Minnow ISP aims counterstrike at RIAA ‘legal hackers’

Says protecting customer data, not pirates

ComputerWire: IT Industry Intelligence

A small US internet service provider has become the first to introduce a policy of deliberately hampering the music recording industry's efforts to hack users of peer-to-peer file-trading networks,

writes Kevin Murphy.

Although the Recording Industry Association of America is currently believed to be involved in no such activity, a bill currently before the US House of Representatives proposes to allow copyright owners to deliberately tamper with suspected pirates' files when they believe copyright infringement is taking place.

New Jersey-based Information Wave Technologies said in a statement this week that the RIAA's proposed actions "puts its customers at risk of unintentional damage, corporate espionage, and invasion of privacy, to say the least." The ISP, which serves New Jersey, Connecticut and New York, has blocked the RIAA web site from its users.

The company also announced plans to seed the Gnutella P2P network with fake music files, in order to sniff out potential recording industry hackers. Files with names of Billboard Top 100 songs and file sizes similar to three-minute MP3s will be put on Gnutella peers. Peers that connect and subsequently appear to be hacking will have their IP addresses blocked from Information Wave's network.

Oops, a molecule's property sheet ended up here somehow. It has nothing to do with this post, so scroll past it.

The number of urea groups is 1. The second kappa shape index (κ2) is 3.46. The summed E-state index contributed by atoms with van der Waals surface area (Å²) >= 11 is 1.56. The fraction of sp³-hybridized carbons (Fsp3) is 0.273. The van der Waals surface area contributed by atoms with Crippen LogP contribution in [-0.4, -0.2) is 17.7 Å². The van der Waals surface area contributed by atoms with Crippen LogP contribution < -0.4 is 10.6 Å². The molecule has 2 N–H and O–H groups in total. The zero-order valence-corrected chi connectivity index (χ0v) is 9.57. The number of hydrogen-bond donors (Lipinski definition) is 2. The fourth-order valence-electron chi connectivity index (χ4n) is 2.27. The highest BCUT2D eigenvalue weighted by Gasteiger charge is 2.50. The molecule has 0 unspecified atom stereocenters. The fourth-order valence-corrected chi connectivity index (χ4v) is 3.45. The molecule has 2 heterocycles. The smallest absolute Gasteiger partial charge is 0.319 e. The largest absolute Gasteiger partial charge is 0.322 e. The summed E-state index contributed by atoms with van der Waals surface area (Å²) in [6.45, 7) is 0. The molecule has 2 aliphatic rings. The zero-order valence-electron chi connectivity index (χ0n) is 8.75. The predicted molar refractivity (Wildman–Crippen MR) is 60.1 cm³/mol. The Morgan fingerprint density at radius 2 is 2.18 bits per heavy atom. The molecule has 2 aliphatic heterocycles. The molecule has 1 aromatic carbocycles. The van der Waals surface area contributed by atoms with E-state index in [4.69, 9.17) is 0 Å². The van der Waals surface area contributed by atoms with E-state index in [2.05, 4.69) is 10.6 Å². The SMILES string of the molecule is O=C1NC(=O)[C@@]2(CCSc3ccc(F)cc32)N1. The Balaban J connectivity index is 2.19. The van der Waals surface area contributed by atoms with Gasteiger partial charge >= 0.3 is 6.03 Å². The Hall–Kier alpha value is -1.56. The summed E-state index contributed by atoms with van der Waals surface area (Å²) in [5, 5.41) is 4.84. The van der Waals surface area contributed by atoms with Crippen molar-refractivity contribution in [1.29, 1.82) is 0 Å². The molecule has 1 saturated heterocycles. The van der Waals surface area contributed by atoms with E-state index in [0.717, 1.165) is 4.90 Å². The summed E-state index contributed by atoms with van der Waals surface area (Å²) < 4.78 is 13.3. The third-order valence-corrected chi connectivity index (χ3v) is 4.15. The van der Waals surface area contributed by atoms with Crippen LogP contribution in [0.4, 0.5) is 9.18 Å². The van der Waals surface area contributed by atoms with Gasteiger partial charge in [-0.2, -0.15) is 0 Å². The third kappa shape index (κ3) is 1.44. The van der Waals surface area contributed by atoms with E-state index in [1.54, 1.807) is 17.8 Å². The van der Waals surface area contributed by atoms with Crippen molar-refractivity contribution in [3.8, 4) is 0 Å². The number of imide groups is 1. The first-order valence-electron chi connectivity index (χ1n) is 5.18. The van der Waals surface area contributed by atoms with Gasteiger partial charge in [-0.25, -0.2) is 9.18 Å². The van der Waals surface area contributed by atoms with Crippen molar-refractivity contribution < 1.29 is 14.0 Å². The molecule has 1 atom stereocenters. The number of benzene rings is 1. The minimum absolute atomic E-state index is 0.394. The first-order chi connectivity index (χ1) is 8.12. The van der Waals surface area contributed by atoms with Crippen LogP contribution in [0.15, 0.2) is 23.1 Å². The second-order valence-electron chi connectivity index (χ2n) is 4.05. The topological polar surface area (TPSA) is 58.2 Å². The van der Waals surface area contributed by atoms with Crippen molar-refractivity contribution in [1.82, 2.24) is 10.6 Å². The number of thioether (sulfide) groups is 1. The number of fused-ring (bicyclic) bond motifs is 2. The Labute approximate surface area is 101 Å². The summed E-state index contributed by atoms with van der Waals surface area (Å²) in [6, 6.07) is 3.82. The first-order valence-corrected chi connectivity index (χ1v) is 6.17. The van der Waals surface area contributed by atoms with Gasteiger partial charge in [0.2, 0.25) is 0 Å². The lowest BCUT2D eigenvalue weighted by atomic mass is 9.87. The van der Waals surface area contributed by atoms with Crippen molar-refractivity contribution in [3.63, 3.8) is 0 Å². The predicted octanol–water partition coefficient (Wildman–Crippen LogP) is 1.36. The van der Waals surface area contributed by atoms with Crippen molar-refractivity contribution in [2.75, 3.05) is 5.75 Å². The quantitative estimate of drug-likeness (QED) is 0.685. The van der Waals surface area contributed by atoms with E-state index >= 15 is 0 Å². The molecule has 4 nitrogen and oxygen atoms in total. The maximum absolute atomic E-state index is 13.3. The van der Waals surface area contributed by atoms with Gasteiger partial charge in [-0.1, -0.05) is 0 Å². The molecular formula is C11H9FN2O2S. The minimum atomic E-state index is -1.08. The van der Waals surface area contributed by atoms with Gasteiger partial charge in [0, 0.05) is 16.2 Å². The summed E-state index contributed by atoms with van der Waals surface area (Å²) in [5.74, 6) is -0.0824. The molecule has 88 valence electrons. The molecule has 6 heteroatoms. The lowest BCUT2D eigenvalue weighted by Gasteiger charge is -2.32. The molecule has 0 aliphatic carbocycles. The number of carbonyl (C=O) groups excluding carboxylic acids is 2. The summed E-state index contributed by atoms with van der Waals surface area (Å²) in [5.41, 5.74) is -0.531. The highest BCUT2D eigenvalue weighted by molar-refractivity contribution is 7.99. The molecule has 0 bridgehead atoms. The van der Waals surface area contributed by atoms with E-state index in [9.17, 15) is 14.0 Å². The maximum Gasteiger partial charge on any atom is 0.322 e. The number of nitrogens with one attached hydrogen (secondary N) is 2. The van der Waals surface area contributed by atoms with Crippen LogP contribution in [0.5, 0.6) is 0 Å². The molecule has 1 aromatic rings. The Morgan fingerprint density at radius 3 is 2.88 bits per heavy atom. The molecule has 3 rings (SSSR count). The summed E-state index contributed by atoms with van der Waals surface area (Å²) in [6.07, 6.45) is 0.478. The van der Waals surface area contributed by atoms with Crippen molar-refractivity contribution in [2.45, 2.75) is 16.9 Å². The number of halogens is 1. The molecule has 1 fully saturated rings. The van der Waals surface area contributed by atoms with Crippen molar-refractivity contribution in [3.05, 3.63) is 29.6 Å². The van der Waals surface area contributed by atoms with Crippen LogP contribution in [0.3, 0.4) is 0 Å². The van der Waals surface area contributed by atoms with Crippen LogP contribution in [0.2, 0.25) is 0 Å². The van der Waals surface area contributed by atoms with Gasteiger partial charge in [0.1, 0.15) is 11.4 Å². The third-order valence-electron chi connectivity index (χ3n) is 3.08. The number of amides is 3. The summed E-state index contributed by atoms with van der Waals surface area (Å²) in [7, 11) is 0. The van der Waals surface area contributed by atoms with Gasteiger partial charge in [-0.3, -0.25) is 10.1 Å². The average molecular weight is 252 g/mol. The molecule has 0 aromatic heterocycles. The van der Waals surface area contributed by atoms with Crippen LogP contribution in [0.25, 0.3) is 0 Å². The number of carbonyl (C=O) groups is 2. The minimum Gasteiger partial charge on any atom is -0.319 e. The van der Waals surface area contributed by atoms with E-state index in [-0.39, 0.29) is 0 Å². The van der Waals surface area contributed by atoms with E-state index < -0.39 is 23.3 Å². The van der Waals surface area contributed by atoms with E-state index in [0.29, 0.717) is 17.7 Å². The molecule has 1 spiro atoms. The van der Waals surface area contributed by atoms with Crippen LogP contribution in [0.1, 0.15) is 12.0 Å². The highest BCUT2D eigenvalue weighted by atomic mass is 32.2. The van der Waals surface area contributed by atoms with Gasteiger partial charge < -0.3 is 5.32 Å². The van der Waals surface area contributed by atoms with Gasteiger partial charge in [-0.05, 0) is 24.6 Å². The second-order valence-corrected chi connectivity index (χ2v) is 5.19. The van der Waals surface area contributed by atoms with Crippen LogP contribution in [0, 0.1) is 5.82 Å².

The ISP said it was concerned not with aiding piracy, but with protecting its customers' data. The potential for legal hacking of its customers could put companies at risk of "espionage hidden by the veil of RIAA copyright enforcement", the firm said. Many users of P2P networks connect using fast internet connections in the workplace.

The RIAA did not respond to a request for comment by press time. Information Wave, which was formed in January last year and appears to be a fairly small concern, also did not respond to a request for comment yesterday, although its policy elicited a noticeable amount of support from other network operators on popular mailing lists.

Last month Democrat Representative Howard Berman of California introduced the Peer To Peer Piracy Prevention Act, which proposes to open a loophole in current hacking law to allow copyright owners to access pirated content on end user machines by otherwise illegal means with limited liability.

Berman said in a statement. "Software companies employ technologies that make their software inoperable if license terms are violated. However, copyright owners cannot use many promising, anti-piracy technologies because doing so runs afoul of certain common law doctrines and state and federal statutes, including the federal Computer Fraud and Abuse Act."

The bill limits copyright owner liability when "disabling, interfering with, blocking, diverting or otherwise impairing the unauthorized distribution, display, performance, or reproduction" of copyrighted work on a P2P network. A number of conditions, such as not causing more than $50 of damage, and seeking approval of the tools to be used, are stipulated in the bill.

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